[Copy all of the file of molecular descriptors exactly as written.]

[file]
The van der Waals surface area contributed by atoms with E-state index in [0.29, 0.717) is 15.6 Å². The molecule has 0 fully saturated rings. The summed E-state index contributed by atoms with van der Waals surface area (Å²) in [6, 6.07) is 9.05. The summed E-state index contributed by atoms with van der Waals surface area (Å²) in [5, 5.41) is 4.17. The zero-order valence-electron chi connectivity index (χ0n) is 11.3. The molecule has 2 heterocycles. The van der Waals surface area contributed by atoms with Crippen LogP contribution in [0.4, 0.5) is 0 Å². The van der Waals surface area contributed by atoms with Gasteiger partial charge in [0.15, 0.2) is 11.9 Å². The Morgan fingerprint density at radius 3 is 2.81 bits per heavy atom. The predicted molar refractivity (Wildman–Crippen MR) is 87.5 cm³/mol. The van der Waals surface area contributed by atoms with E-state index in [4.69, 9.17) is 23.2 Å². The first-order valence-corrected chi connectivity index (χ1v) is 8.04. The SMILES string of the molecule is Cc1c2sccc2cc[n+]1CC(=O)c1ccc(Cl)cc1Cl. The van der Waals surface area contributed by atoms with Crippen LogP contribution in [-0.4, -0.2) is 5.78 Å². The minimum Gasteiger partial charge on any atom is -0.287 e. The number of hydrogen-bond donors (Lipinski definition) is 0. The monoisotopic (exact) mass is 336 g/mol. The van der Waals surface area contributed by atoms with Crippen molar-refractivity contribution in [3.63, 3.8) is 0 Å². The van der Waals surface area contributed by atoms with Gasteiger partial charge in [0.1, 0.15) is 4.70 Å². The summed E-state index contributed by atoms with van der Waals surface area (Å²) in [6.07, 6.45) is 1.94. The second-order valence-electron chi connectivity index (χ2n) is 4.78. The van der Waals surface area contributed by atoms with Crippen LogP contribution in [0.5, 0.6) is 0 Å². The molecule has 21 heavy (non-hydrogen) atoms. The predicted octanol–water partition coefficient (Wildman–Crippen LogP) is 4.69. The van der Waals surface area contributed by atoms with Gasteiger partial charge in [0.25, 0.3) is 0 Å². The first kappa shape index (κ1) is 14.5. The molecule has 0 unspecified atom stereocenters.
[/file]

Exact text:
The van der Waals surface area contributed by atoms with E-state index in [0.29, 0.717) is 15.6 Å². The molecule has 0 fully saturated rings. The summed E-state index contributed by atoms with van der Waals surface area (Å²) in [6, 6.07) is 9.05. The summed E-state index contributed by atoms with van der Waals surface area (Å²) in [5, 5.41) is 4.17. The zero-order valence-electron chi connectivity index (χ0n) is 11.3. The molecule has 2 heterocycles. The van der Waals surface area contributed by atoms with Crippen LogP contribution in [0.4, 0.5) is 0 Å². The van der Waals surface area contributed by atoms with Gasteiger partial charge in [0.15, 0.2) is 11.9 Å². The Morgan fingerprint density at radius 3 is 2.81 bits per heavy atom. The predicted molar refractivity (Wildman–Crippen MR) is 87.5 cm³/mol. The van der Waals surface area contributed by atoms with E-state index in [4.69, 9.17) is 23.2 Å². The first-order valence-corrected chi connectivity index (χ1v) is 8.04. The SMILES string of the molecule is Cc1c2sccc2cc[n+]1CC(=O)c1ccc(Cl)cc1Cl. The van der Waals surface area contributed by atoms with Crippen LogP contribution in [-0.4, -0.2) is 5.78 Å². The minimum Gasteiger partial charge on any atom is -0.287 e. The number of hydrogen-bond donors (Lipinski definition) is 0. The monoisotopic (exact) mass is 336 g/mol. The van der Waals surface area contributed by atoms with Crippen molar-refractivity contribution in [3.63, 3.8) is 0 Å². The van der Waals surface area contributed by atoms with Gasteiger partial charge in [0.1, 0.15) is 4.70 Å². The summed E-state index contributed by atoms with van der Waals surface area (Å²) in [6.07, 6.45) is 1.94. The second-order valence-electron chi connectivity index (χ2n) is 4.78. The van der Waals surface area contributed by atoms with Crippen LogP contribution in [0.5, 0.6) is 0 Å². The molecule has 21 heavy (non-hydrogen) atoms. The predicted octanol–water partition coefficient (Wildman–Crippen LogP) is 4.69. The van der Waals surface area contributed by atoms with Gasteiger partial charge in [0.25, 0.3) is 0 Å². The first kappa shape index (κ1) is 14.5. The molecule has 0 unspecified atom stereocenters.